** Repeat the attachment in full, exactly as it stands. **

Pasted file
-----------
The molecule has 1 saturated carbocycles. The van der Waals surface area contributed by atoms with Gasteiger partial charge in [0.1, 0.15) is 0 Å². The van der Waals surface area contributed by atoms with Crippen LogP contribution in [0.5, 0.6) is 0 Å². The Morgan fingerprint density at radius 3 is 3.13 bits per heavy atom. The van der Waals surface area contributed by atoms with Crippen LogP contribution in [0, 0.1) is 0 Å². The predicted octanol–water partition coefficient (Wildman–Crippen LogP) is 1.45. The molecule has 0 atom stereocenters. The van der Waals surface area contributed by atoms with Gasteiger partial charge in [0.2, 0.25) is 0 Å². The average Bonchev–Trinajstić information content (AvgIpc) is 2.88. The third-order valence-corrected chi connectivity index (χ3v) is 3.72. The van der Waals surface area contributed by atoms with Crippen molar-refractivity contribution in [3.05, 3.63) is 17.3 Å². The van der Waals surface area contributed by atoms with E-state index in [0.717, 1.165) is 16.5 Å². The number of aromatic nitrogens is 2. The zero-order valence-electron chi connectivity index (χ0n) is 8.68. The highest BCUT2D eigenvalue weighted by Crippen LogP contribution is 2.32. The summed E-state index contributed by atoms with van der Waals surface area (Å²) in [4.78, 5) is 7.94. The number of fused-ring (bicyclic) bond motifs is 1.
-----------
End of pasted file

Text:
The molecule has 1 saturated carbocycles. The van der Waals surface area contributed by atoms with Gasteiger partial charge in [0.1, 0.15) is 0 Å². The van der Waals surface area contributed by atoms with Crippen LogP contribution in [0.5, 0.6) is 0 Å². The Morgan fingerprint density at radius 3 is 3.13 bits per heavy atom. The van der Waals surface area contributed by atoms with Crippen LogP contribution in [0, 0.1) is 0 Å². The predicted octanol–water partition coefficient (Wildman–Crippen LogP) is 1.45. The molecule has 0 atom stereocenters. The van der Waals surface area contributed by atoms with Gasteiger partial charge in [0.2, 0.25) is 0 Å². The average Bonchev–Trinajstić information content (AvgIpc) is 2.88. The third-order valence-corrected chi connectivity index (χ3v) is 3.72. The van der Waals surface area contributed by atoms with Crippen molar-refractivity contribution in [3.05, 3.63) is 17.3 Å². The van der Waals surface area contributed by atoms with E-state index in [0.717, 1.165) is 16.5 Å². The number of aromatic nitrogens is 2. The zero-order valence-electron chi connectivity index (χ0n) is 8.68. The highest BCUT2D eigenvalue weighted by Crippen LogP contribution is 2.32. The summed E-state index contributed by atoms with van der Waals surface area (Å²) in [4.78, 5) is 7.94. The number of fused-ring (bicyclic) bond motifs is 1.